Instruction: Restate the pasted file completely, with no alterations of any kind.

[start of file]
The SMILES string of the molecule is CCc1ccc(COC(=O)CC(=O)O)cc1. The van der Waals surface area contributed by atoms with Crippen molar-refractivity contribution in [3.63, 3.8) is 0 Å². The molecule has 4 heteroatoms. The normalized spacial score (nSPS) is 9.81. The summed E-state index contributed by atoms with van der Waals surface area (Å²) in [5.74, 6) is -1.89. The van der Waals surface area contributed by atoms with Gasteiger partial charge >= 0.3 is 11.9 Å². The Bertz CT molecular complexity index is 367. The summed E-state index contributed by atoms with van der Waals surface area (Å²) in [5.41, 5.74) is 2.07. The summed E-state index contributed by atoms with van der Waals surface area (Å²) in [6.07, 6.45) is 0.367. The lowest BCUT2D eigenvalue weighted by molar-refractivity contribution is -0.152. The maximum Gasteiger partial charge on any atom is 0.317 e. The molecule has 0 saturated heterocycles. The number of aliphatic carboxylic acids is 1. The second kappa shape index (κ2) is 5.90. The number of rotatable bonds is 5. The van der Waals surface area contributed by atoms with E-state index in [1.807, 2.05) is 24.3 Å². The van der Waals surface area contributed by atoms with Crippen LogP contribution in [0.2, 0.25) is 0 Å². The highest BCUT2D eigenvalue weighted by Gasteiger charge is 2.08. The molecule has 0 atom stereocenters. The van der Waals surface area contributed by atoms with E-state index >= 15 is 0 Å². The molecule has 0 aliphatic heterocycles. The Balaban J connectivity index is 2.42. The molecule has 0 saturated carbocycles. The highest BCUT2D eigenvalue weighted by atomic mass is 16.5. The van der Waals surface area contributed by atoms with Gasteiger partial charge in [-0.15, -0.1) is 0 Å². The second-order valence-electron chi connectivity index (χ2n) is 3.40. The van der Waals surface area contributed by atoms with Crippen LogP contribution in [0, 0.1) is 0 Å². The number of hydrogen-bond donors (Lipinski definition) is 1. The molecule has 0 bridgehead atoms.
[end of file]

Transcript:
The SMILES string of the molecule is CCc1ccc(COC(=O)CC(=O)O)cc1. The van der Waals surface area contributed by atoms with Crippen molar-refractivity contribution in [3.63, 3.8) is 0 Å². The molecule has 4 heteroatoms. The normalized spacial score (nSPS) is 9.81. The summed E-state index contributed by atoms with van der Waals surface area (Å²) in [5.74, 6) is -1.89. The van der Waals surface area contributed by atoms with Gasteiger partial charge >= 0.3 is 11.9 Å². The Bertz CT molecular complexity index is 367. The summed E-state index contributed by atoms with van der Waals surface area (Å²) in [5.41, 5.74) is 2.07. The summed E-state index contributed by atoms with van der Waals surface area (Å²) in [6.07, 6.45) is 0.367. The lowest BCUT2D eigenvalue weighted by molar-refractivity contribution is -0.152. The maximum Gasteiger partial charge on any atom is 0.317 e. The molecule has 0 saturated heterocycles. The number of aliphatic carboxylic acids is 1. The second kappa shape index (κ2) is 5.90. The number of rotatable bonds is 5. The van der Waals surface area contributed by atoms with E-state index in [1.807, 2.05) is 24.3 Å². The van der Waals surface area contributed by atoms with Crippen LogP contribution in [0.2, 0.25) is 0 Å². The highest BCUT2D eigenvalue weighted by Gasteiger charge is 2.08. The molecule has 0 atom stereocenters. The van der Waals surface area contributed by atoms with E-state index >= 15 is 0 Å². The molecule has 0 aliphatic heterocycles. The Balaban J connectivity index is 2.42. The molecule has 0 saturated carbocycles. The highest BCUT2D eigenvalue weighted by atomic mass is 16.5. The van der Waals surface area contributed by atoms with Gasteiger partial charge in [-0.15, -0.1) is 0 Å². The second-order valence-electron chi connectivity index (χ2n) is 3.40. The van der Waals surface area contributed by atoms with Crippen LogP contribution in [0, 0.1) is 0 Å². The number of hydrogen-bond donors (Lipinski definition) is 1. The molecule has 0 bridgehead atoms.